During my master's studies in the Weldon School of Biomedical Engineering, I furthered the development of biological scaffold for the repair and replacement of vascularized tissue under the advisement of Dr. Eric Nauman in the Human Injury Repair and Replacement Technologies (HIRRT) lab. It was “good stuff” as Eric would say! For my doctoral studies in the School of Industrial Engineering, I am developing data analytics for automated detection of health and stress states via wearable devices, such as Jawbone UP wristbands. By leveraging data to promote health and human performance, I aspire to improve the health of astronaut crews in space as well as citizens on Earth!

The 8-month mission here on simulated Mars is quickly coming to a close. I must say that I am increasingly excited to get back to West LaLa! I can't wait to be on-campus in August and soak in the freshness that comes with the beginning of a new academic year. I look forward to reuniting with my colleagues and waving at some new faces on the "Hello Walk" :) I will never again take that sidewalk for granted! After 8 months of confinement with only five other people, it'll be refreshing to see hundreds of Boilermakers on campus!

Tuesday, April 14, 2015

Green Spacesuit

I’m happy to report that golf fans here on simulated Mars are increasing in number!  With the recent adventure of hitting golf balls in our spacesuits (see last post) and our watching the Masters Tournament this weekend, the entire crew has developed a burgeoning interest and baseline understanding of golf.

The Masters, the first major PGA tournament of the year, is played at Augusta National golf club, a prestigious, private golf course with only 300 members; the club is invitation only, with members including Bill Gates and Condoleezza Rice. Each of these members receives a green sport coat with the club logo. This iconic green jacket is also awarded to the champion of the Masters tournament each year. Perhaps, golf champions on Mars should be awarded with a green spacesuit!

Jordan Spieth, 2015 Masters Champion (Photo: Jamie Squire/ Getty Images)

One of the signature sections of Augusta National is known as “Amen corner” which is a stretch of three holes that have been the stage for much drama over the years. This corner of the course begins with Number 11 “White Dogwood,” the longest and most difficult Par 4 on the course. It's 505 yards from the starting tee to the middle of the green, whereas the other Par 4 holes are on average about 440 yards. The 2015 Masters champion, Jordan Spieth, has an average drive distance of about 295 yards, so after an average drive, he’d have a 210-yard approach shot into the 11th green.. how would this differ on Mars?

Since Augusta National is seated on land that was formerly a plant nursery, each hole has a name that reflects the plant life decorating the hole. I can only imagine a red, desert-like landscape for a Martian golf course, so the calculations below should be further refined to account for differences in the distance that a ball rolls on carefully manicured grass versus hitting the dust-covered, rocky surface of Mars.  However, if 295-yard drives on Earth would carry 635 yards on Mars, here's the Martian equivalent of Augusta National:

The physics of golf is actually simpler on Mars. Without an atmosphere, Mars has just 1% of Earth's air density. Thus, aerodynamic forces such as lift and drag are trivial on Mars with magnitudes less than 10e-6. Simple projectile motion equations that only consider gravity are appropriate for computing the trajectory of a golf ball on Mars.  Opposed by only about 1/3 of Earth's gravity, every Mars explorer could hit the ball further than PGA tour players on Earth!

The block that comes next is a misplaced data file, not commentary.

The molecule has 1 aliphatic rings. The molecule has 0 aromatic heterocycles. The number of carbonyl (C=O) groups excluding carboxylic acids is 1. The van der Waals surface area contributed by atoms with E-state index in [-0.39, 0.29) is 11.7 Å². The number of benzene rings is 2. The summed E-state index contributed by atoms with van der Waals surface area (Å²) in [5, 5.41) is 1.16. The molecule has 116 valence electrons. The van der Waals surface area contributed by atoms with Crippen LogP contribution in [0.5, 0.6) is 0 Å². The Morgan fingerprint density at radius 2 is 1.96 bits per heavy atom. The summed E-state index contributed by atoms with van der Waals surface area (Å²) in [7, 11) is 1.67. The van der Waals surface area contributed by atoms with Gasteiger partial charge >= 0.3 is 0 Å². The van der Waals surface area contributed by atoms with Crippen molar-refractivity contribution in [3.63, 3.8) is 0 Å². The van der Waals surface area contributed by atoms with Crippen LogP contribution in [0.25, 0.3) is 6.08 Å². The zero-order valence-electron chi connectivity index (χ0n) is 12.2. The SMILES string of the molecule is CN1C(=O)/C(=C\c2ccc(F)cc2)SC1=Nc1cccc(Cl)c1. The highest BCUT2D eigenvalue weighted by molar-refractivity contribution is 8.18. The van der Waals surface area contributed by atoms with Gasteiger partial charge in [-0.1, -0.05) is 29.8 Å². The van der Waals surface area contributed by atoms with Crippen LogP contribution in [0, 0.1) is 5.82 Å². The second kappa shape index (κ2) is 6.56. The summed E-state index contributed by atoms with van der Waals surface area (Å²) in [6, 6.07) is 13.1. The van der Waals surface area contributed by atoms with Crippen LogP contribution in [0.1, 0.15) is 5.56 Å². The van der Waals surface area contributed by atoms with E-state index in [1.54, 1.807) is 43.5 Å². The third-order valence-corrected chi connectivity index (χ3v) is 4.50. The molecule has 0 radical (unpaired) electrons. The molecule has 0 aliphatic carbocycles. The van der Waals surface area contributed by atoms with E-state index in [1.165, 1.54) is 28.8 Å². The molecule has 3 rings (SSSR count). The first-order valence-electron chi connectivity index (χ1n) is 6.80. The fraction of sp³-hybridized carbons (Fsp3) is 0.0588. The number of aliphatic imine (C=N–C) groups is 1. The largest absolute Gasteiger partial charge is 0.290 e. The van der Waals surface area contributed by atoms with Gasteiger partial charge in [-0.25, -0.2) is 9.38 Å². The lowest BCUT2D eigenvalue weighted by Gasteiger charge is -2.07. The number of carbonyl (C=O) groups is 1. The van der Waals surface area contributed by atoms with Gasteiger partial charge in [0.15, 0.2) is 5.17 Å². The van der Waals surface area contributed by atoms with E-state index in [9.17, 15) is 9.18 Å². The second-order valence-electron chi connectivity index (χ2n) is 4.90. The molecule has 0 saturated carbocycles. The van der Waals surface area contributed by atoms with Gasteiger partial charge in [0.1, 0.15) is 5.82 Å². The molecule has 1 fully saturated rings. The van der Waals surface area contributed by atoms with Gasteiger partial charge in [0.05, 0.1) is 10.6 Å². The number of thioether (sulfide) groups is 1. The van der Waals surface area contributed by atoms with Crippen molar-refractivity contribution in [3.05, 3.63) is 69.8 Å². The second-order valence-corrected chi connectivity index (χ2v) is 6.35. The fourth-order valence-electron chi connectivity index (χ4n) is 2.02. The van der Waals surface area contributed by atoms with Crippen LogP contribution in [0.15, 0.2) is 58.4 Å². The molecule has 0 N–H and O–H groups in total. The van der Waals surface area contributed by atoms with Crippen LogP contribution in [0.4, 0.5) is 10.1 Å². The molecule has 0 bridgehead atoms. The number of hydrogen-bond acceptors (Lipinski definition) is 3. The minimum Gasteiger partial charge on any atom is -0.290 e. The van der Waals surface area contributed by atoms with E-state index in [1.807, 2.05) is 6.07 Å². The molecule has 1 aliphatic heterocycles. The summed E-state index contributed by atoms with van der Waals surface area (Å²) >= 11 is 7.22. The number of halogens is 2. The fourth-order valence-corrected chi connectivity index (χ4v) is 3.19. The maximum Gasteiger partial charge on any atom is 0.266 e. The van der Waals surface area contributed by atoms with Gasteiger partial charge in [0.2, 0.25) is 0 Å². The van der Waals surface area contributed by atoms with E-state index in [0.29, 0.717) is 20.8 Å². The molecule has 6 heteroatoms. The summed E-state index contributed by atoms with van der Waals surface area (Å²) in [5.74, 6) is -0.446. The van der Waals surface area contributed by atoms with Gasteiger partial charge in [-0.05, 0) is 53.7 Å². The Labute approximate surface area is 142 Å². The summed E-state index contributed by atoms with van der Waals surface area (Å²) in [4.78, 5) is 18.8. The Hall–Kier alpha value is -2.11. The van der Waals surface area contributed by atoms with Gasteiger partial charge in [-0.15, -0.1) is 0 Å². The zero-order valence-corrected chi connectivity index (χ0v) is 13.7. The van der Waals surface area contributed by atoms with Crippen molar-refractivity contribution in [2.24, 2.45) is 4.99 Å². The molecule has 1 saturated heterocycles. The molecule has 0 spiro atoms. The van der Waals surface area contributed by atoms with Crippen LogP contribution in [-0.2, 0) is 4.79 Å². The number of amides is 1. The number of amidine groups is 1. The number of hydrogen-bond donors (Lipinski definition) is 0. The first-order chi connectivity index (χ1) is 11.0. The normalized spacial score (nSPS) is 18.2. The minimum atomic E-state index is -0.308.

The club head speed of a tour player swinging a driver ranges from 100-150 mph. On Earth and Mars alike, momentum and kinetic energy are transferred from the golf club to the less massive golf ball, resulting in an initial velocity for the golf ball that is higher than the velocity of the golf club.  Most of the energy sets the ball into motion, but some of this kinetic energy is lost as the club hits the golf ball; this is accounted for by the coefficient of restitution (which USGA rules dictate should be less than 0.83).  An expression for the initial velocity of the golf ball is found by combining and simplifying the conservation of energy and momentum equations:

If we assume that velocity of the club head is 55.8 m/sec (125 mph), mass of the golf ball is .0459 kg, and mass of the club head is 0.195 kg, then the initial velocity of the golf ball is 82.7 m/sec (185 mph).

The projectile motion of the golf ball can be calculated based on the initial velocity of the ball and the launch angle.  A standard driver has a loft angle of about 9 degrees; however, the driver connects to the ball on the upswing of the pendulum motion of a golf swing adding about 3 degrees of loft. After combining the kinematics equations for both the x and y directions, the distance traveled by a golf ball on Mars is given by:

With an initial golf ball velocity of 82.7 m/sec and launch angle of 12 degrees, the distance traveled by a golf ball on Mars would be 748 meters or 818 yards!  

Let’s compare to the golf ball that I recently hit on simulated Mars (see last post).  I was restrained by my spacesuit and only hit my 7-iron about 90 yards, instead of the usual 135 yards when freely swinging.  Using simple projectile motion to analyze the corresponding differences in club head speed, I lost about 6.8 m/s (15.2 mph) from swinging in a spacesuit. Even with the handicap of a spacesuit, a tour player on Mars would hit 635-yard drives!  Better yell FORE!

Watch my swing in a spacesuit at https://youtu.be/B2Bm1miYTi8